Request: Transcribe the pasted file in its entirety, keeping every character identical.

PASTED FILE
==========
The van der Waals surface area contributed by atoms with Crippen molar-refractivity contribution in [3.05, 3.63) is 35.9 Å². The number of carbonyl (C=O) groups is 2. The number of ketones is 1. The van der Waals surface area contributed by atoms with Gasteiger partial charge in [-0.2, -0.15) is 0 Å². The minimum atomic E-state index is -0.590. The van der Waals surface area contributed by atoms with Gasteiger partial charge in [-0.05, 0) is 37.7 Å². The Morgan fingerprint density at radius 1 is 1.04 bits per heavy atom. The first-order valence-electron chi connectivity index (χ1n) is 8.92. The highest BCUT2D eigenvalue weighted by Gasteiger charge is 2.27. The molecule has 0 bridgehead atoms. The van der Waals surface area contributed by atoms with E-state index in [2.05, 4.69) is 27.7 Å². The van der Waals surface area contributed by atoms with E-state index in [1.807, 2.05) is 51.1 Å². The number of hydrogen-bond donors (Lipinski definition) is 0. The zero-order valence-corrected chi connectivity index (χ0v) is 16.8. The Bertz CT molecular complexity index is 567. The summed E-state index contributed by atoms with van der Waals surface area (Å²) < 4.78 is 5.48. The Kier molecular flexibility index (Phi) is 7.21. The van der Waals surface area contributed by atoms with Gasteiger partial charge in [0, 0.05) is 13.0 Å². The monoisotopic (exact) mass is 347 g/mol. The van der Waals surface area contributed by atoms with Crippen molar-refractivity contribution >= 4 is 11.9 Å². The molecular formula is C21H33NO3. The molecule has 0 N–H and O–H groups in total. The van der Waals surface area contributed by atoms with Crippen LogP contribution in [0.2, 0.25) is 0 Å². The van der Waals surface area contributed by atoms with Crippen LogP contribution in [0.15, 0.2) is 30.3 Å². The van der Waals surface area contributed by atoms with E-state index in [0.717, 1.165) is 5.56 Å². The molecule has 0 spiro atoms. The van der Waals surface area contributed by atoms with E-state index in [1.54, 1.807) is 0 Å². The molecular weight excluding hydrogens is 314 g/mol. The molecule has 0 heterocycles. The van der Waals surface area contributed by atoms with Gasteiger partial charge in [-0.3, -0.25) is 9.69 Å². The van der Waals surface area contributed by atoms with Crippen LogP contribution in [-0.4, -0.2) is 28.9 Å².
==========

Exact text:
The van der Waals surface area contributed by atoms with Crippen molar-refractivity contribution in [3.05, 3.63) is 35.9 Å². The number of carbonyl (C=O) groups is 2. The number of ketones is 1. The van der Waals surface area contributed by atoms with Gasteiger partial charge in [-0.2, -0.15) is 0 Å². The minimum atomic E-state index is -0.590. The van der Waals surface area contributed by atoms with Gasteiger partial charge in [-0.05, 0) is 37.7 Å². The Morgan fingerprint density at radius 1 is 1.04 bits per heavy atom. The first-order valence-electron chi connectivity index (χ1n) is 8.92. The highest BCUT2D eigenvalue weighted by Gasteiger charge is 2.27. The molecule has 0 bridgehead atoms. The van der Waals surface area contributed by atoms with E-state index in [2.05, 4.69) is 27.7 Å². The van der Waals surface area contributed by atoms with E-state index in [1.807, 2.05) is 51.1 Å². The number of hydrogen-bond donors (Lipinski definition) is 0. The zero-order valence-corrected chi connectivity index (χ0v) is 16.8. The Bertz CT molecular complexity index is 567. The summed E-state index contributed by atoms with van der Waals surface area (Å²) < 4.78 is 5.48. The Kier molecular flexibility index (Phi) is 7.21. The van der Waals surface area contributed by atoms with Gasteiger partial charge in [0, 0.05) is 13.0 Å². The monoisotopic (exact) mass is 347 g/mol. The van der Waals surface area contributed by atoms with Crippen molar-refractivity contribution >= 4 is 11.9 Å². The molecular formula is C21H33NO3. The molecule has 0 N–H and O–H groups in total. The van der Waals surface area contributed by atoms with Crippen LogP contribution in [0.2, 0.25) is 0 Å². The van der Waals surface area contributed by atoms with Crippen LogP contribution in [0.15, 0.2) is 30.3 Å². The van der Waals surface area contributed by atoms with E-state index in [0.717, 1.165) is 5.56 Å². The molecule has 0 spiro atoms. The van der Waals surface area contributed by atoms with E-state index in [1.54, 1.807) is 0 Å². The molecular weight excluding hydrogens is 314 g/mol. The molecule has 0 heterocycles. The van der Waals surface area contributed by atoms with Gasteiger partial charge in [-0.3, -0.25) is 9.69 Å². The van der Waals surface area contributed by atoms with Crippen LogP contribution in [-0.4, -0.2) is 28.9 Å².